After a break, everyone is in the gym. Singles, blah blah blah, in it to win it, blah blah blah, yellow line, blah blah blah, stepping up the game, blah. Buddy of course has the stress fracture, so is rocking the bike. On the theme of the week, Emily has historically had some problems believing in herself. Kim tries to jump up on a platform, and can't do it, and Dolvett tells her to believe in herself. We then are reminded of Kim's wrestling past, and how she broke her back, and then she jumps up on the thing and victory, triumph of the spirit, etc. Jeremy smiles while he runs, because he's come so far. He has a history of being very self-conscious, but the show has given him a new sense of confidence. Jeremy is really a good kid. Comparing him to Conda gives some perspective on the nature/nurture thing. Bob takes his trainees out to the playground, and Emily gets frustrated about not being able to do things on the first try, as is her wont. Kimmy, however, is starting to realize her own strength, in part due to her victory over Emily at the challenge.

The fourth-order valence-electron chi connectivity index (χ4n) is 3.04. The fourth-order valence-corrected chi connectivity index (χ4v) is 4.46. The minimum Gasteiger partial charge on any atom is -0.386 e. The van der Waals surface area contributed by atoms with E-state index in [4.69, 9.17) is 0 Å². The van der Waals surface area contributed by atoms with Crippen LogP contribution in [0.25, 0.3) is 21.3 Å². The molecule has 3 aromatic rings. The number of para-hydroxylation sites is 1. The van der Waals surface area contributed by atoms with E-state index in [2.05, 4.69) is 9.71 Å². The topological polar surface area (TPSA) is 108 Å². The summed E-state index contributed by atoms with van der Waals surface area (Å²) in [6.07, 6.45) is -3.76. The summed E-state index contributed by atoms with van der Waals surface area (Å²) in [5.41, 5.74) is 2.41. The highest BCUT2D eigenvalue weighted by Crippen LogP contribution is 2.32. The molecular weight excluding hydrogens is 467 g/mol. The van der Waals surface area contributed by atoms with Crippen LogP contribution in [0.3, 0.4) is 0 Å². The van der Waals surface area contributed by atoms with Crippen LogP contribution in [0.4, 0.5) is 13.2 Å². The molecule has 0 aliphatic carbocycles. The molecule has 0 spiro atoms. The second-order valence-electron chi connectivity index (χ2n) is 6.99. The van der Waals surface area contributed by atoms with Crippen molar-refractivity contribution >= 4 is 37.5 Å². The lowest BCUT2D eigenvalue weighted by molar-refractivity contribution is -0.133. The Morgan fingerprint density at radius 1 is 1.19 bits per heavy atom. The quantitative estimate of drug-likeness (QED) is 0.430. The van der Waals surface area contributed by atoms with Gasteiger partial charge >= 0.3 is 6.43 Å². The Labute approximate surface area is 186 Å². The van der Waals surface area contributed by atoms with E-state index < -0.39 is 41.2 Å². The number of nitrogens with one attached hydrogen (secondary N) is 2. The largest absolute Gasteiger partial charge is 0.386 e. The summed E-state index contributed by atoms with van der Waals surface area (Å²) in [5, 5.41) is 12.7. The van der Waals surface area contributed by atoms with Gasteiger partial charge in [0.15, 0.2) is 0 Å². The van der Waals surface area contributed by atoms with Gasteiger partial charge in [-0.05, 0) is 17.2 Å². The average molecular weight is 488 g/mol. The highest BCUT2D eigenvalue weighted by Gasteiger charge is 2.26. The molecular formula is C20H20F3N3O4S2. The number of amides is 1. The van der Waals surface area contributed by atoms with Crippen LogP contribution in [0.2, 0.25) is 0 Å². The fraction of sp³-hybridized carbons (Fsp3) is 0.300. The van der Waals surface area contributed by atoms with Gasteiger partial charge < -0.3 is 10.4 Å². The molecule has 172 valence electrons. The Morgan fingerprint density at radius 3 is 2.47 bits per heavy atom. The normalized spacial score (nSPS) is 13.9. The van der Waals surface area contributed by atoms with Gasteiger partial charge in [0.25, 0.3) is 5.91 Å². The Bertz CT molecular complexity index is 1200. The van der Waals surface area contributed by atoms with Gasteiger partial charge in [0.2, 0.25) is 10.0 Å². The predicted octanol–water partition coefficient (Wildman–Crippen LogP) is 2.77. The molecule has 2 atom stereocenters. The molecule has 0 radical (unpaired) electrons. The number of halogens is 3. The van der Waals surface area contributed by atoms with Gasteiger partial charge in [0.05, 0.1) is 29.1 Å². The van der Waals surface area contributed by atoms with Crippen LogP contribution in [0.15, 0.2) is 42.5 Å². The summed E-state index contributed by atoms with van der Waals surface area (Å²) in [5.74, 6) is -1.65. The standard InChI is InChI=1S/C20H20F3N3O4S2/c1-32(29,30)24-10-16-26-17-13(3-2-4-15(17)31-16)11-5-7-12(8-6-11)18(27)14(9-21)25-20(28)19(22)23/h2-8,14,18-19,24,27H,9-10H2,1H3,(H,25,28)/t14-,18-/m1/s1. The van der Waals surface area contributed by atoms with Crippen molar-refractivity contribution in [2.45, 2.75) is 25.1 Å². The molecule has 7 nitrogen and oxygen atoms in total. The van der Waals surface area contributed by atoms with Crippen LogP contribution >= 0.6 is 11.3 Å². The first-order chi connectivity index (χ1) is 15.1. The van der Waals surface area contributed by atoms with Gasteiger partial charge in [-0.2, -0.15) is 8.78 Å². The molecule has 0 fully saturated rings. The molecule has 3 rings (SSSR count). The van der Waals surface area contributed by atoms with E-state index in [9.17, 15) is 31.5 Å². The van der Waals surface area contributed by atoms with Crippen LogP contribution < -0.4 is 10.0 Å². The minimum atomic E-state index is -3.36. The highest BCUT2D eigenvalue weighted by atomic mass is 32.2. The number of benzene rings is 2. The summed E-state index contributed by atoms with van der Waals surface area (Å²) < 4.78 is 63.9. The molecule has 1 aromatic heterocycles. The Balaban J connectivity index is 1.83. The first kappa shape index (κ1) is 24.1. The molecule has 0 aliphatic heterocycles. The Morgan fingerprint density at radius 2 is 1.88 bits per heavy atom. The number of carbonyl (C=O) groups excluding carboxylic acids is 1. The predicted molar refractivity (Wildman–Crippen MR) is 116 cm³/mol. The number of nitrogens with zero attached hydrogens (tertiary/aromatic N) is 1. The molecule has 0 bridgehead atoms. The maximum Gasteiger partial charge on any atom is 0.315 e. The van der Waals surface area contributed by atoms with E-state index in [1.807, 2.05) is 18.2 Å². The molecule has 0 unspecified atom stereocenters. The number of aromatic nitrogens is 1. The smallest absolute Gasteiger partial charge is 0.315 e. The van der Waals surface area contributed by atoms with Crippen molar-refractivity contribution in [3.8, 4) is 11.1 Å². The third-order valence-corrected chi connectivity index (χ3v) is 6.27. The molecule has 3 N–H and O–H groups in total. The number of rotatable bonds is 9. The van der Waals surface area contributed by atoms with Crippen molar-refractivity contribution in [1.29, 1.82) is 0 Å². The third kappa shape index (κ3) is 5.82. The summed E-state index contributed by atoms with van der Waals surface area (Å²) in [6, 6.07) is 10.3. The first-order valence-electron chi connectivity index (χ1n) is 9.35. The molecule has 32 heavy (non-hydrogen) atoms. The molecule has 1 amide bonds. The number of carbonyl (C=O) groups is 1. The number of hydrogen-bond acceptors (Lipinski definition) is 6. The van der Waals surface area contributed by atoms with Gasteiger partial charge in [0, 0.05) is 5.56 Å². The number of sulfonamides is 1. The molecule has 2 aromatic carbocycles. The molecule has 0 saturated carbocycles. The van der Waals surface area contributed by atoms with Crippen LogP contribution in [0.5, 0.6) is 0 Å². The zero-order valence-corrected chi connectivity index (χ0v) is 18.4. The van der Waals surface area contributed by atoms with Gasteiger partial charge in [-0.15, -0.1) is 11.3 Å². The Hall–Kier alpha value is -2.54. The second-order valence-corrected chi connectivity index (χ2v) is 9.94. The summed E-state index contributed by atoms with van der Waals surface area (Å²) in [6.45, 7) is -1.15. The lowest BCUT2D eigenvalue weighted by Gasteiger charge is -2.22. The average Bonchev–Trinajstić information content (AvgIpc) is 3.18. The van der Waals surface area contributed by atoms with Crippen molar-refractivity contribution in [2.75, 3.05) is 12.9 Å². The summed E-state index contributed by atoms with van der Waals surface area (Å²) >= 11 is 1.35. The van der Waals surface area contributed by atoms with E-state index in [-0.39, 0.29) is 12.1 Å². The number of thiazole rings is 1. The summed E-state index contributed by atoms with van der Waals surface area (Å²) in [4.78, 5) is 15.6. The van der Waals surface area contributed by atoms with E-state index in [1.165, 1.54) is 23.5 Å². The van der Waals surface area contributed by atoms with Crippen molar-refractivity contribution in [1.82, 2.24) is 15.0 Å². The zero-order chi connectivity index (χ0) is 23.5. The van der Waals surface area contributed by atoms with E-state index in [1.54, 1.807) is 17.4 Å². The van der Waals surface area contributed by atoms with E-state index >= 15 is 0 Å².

Bob dismisses most of his people, but holds Emily back for a one-on-one. And so it was foretold in the first paragraph of this recap! Bob says it's imperative that he and Emily are on the same page, because they have to keep her above the yellow line. Emily knows that Kim is her only ally in the house, and that she's targeted by the others. Bob wants Emily to believe in herself and make this count. They sit in her room, in front of a whole bunch of affirmations written by her friends, and Bob tells Emily that it's her turn to feel that way about herself. He sees greatness in her, and wants her to start believing it. He is so impassioned that he uses the F-word. Bob knows that if he can tap into the athlete inside of Emily, she'll succeed. That may be true, but at the moment she still looks awfully defeated. Oh, but wait! Bob asks Emily to train him in Olympic weight lifting, and she's psyched about the role reversal. She definitely knows something about hoisting dumbbells. The others look on, and Bob tells us that Emily is a good coach but a mean coach. He hopes that she can take this mean confidence and put it into everything else, and go the distance. Bob ends his time with Emily by tripping over something, which seems appropriate.